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Tall ICF Walls: 9 Building Tips from the Experts

Tall ICF Walls: 9 Building Tips from the Experts

Want to go high with insulating concrete forms? Better keep these helpful tips in mind.


By By Dave Barista, Managing Editor | August 11, 2010
Tall ICF Walls 9 Building Tips from the Experts Insulating concrete forms

Photo courtesy NUDURA

   

This article first appeared in the 200908 issue of BD+C.

Insulating concrete forms have a long history of success in low-rise buildings, but now Building Teams are specifying ICFs for mid- and high-rise structures—more than 100 feet. ICF walls can be used for tall unsupported walls (for, say, movie theaters and big-box stores) and for multistory, load-bearing walls (for hotels, multifamily residential buildings, and student residence halls).

Our trusted ICF experts offer the following tips for designing and constructing tall ICF walls:

 

1. Pre-plan your job by drawing a simple cross section with the ICF you are using.

The cross section will show you how openings line up with the coursing of the ICF joints and where embeds will be placed, says Glen Klassen, regional manager with ICF manufacturer Arxx, Cobourg, Ont. "During the build process, your crew can follow this cross section to know when to stop placing forms and start placing embeds."

 

2. Account for the ICF formwork course height.

Designers can greatly reduce the amount of formwork cuts the contractor will be required to make by considering the course height of the ICF product when designing the walls, says Kelvin Doerr, VP of engineering and technical services for Reward Wall Systems, Omaha, Neb. Doerr says architects should factor in wall heights, window heights, and floor elevations when possible.

 

3. Base concrete slump and aggregate size on ICF manufacturer recommendations.

Both concrete slump and aggregate size are impacted by the formwork tie configuration within the formwork cavity, as well as by the amount of open space available around the ties to allow concrete to effectively flow within the forms, says Donn C. Thompson, AIA, LEED AP, CGP, director of Low Rise Buildings with the Portland Cement Association, Skokie, Ill. "Ties with smaller openings will require smaller aggregate to insure the concrete flows effectively through the forms," he says.

Arxx's Klassen offers this rule of thumb: If the concrete is restricted slightly at the top form around the rebar before flowing into the wall, it's just right. If the concrete gets restricted to the point of not flowing down into the wall, it's too low of a slump. If the concrete flows freely into the wall with no restriction, it is likely too high a slump.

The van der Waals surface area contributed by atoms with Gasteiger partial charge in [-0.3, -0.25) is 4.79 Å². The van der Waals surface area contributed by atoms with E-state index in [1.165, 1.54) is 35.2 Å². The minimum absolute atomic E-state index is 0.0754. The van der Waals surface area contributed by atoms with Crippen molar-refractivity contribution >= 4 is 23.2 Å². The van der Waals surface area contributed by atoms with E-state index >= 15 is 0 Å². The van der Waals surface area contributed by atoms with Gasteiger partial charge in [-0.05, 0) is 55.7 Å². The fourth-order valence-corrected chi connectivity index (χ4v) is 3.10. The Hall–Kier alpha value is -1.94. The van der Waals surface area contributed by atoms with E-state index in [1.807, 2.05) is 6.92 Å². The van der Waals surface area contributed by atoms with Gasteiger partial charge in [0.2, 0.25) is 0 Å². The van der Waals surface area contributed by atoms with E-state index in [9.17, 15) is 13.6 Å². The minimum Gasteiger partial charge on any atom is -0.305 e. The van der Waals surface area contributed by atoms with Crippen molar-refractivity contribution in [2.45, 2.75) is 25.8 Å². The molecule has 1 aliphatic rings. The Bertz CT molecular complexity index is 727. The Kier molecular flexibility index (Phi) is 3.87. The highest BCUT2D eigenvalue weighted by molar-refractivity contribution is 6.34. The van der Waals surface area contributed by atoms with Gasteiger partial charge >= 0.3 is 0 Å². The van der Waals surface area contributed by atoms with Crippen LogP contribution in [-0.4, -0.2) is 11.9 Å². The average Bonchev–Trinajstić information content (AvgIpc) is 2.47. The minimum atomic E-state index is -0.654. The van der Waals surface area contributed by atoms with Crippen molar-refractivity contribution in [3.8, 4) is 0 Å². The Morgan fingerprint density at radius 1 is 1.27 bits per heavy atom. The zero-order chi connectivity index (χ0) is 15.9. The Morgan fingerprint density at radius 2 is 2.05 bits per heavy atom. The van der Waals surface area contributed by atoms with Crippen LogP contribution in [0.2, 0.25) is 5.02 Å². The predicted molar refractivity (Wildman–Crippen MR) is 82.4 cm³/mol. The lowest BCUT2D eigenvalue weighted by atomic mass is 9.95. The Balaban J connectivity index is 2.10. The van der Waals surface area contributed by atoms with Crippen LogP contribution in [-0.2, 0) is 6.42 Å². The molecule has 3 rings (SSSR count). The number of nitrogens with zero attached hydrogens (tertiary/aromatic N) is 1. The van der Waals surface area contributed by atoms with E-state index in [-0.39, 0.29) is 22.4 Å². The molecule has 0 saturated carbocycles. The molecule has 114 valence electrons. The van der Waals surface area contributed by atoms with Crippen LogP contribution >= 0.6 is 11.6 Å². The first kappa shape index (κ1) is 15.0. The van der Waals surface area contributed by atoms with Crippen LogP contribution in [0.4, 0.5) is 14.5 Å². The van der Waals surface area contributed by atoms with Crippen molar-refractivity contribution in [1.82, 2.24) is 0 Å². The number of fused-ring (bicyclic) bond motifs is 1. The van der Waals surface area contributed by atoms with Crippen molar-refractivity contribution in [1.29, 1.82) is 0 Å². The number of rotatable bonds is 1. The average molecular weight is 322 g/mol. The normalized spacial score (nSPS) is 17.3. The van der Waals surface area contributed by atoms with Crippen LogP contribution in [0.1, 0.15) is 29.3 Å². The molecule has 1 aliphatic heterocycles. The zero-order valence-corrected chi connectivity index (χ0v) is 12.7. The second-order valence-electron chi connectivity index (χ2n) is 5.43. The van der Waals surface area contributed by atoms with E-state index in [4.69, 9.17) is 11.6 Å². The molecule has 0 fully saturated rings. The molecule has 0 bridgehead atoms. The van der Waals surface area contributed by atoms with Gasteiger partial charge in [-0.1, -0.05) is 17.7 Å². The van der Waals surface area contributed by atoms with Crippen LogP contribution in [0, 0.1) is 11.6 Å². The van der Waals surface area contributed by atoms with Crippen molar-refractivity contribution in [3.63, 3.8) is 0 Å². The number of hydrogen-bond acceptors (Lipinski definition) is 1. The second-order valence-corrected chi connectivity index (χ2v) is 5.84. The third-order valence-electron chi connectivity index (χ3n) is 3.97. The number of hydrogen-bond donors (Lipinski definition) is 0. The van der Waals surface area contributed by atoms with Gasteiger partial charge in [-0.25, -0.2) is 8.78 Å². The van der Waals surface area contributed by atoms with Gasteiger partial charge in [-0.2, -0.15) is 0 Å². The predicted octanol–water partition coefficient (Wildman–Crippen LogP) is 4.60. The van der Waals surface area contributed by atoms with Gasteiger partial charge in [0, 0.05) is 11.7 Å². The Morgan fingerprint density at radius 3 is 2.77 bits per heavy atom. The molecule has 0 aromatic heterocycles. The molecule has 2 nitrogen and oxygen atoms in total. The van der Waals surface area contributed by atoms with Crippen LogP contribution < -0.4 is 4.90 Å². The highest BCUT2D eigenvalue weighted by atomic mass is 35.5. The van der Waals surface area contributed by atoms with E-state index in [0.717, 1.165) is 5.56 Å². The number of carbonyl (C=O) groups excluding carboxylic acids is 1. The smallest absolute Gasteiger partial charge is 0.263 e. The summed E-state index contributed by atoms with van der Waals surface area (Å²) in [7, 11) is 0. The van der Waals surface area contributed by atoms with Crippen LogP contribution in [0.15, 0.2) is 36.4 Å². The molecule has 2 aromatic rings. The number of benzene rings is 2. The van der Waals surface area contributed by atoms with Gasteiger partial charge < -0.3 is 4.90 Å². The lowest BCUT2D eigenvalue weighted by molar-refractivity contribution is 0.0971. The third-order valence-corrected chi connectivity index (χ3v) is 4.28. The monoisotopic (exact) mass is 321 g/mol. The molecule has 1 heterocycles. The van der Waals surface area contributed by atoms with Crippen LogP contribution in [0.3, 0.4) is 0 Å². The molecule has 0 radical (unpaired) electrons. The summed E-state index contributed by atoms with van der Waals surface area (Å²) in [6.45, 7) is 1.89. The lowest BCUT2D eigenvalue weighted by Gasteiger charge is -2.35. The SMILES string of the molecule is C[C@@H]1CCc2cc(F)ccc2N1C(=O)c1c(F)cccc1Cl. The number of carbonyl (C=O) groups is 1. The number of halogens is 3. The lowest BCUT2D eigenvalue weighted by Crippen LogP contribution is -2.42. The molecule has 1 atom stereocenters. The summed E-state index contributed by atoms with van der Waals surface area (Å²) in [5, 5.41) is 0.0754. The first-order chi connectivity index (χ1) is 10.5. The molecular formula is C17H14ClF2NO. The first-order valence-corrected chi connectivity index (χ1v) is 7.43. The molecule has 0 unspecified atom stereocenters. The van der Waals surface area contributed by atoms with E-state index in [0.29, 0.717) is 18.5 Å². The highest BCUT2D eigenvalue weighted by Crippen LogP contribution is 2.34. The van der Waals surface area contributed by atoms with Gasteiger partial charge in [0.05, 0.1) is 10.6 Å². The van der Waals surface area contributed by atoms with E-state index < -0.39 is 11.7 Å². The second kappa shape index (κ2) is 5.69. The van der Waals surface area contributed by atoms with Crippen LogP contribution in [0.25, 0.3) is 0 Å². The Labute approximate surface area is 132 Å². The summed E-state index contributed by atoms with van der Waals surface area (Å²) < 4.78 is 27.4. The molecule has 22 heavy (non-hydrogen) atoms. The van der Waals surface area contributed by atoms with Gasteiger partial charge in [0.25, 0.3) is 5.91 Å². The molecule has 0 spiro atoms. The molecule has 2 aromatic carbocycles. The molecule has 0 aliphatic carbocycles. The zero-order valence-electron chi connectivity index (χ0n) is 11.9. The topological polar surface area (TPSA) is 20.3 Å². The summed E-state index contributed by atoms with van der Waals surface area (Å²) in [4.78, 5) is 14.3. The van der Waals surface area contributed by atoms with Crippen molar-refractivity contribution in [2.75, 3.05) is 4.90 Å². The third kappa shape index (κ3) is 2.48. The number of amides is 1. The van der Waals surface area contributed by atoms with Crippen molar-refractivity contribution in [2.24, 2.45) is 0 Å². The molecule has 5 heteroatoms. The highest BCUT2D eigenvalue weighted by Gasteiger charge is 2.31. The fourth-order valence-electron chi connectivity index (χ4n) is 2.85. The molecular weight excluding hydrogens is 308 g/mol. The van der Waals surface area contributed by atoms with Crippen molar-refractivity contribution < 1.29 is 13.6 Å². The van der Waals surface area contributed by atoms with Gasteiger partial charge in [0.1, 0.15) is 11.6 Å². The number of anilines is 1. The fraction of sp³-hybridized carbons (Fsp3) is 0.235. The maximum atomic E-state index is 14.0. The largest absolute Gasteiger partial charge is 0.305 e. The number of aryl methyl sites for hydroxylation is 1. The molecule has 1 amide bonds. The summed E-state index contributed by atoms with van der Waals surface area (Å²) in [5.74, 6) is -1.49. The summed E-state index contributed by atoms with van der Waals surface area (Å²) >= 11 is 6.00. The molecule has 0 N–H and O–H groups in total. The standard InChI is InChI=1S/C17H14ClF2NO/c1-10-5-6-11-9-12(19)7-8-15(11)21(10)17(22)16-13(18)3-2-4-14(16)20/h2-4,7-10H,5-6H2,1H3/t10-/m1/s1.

4. Consider the STC rating needed for the job.

Once you know the sound transmission class, consider what needs to be added to the ICF wall if an STC rating of 50 or higher is required, says John Krzic, accounts manager with Amvic Building System, Toronto. "For example, by adding a resilient channel to the ICF wall and then installing the drywall, it will increase the STC rating of the wall assembly," says Krzic.

 

5. Take steps to ensure the concrete completely fills the form.

"One concern with tall ICF walls is that concrete may not fill all parts of the form since the walls are generally thin," says Lionel Lemay, PE, SE, LEED AP, CAE, senior VP of sustainable development, National Ready Mixed Concrete Association, Silver Spring, Md. To help avoid holes and gaps in the concrete pour, Lemay advises the following:

  • Place a single layer of reinforcement in the center of the wall to allow for more space on either side of the reinforcement.

  • Allocate greater spacing of reinforcement than is required in ACI 318 14.5, which requires a maximum spacing of three times the wall thickness or 18 inches, whichever is smaller.

Consider using self-consolidating concrete. "Keep in mind that self-consolidating concrete exerts greater pressure on forms, so additional bracing will be required for most ICF systems," says Lemay.

 

6. Specify an ICF that is fully reversible.

"These forms have no top, bottom, left, or right side, and, therefore, are more efficiently stacked, reducing construction costs," says Reward's Doerr.

 

7. Repeat window patterns when possible.

In multistory load-bearing applications such as multifamily, senior living, and hotel projects, try to repeat window patterns from floor to floor so that the openings remain stacked for the full height of the wall assembly, says PCA's Thompson. This maximizes efficiency in design and construction.

 

8. Make sure, in noncombustible Type I, II, III, and IV multistory building projects, that the noncombustible floor system intersects the foam plastic on the interior of the building.

"The foam plastic must not be continuous from floor to floor, and special detailing is necessary to meet these requirements," says Doerr. In addition, IBC states that interior walls must be covered with a 15-minute thermal barrier. Doerr says half-inch gypsum board will do the trick.

 

9. Brace from the inside.

The higher the wall, the more difficult and costly it is to reach the exterior of the wall with bracing, says Amvic's Krzic. "Proper bracing will help to ensure that walls will be straight and level," he says. "This is important as it can affect other sub trades, wall finishes, and structural integrity of the building."


More on insulating concrete forms at:
13 tips on working with insulating concrete forms

How Insulated Concrete Forms Help Reduce Energy Consumption
English inspired church built with insulated concrete forms

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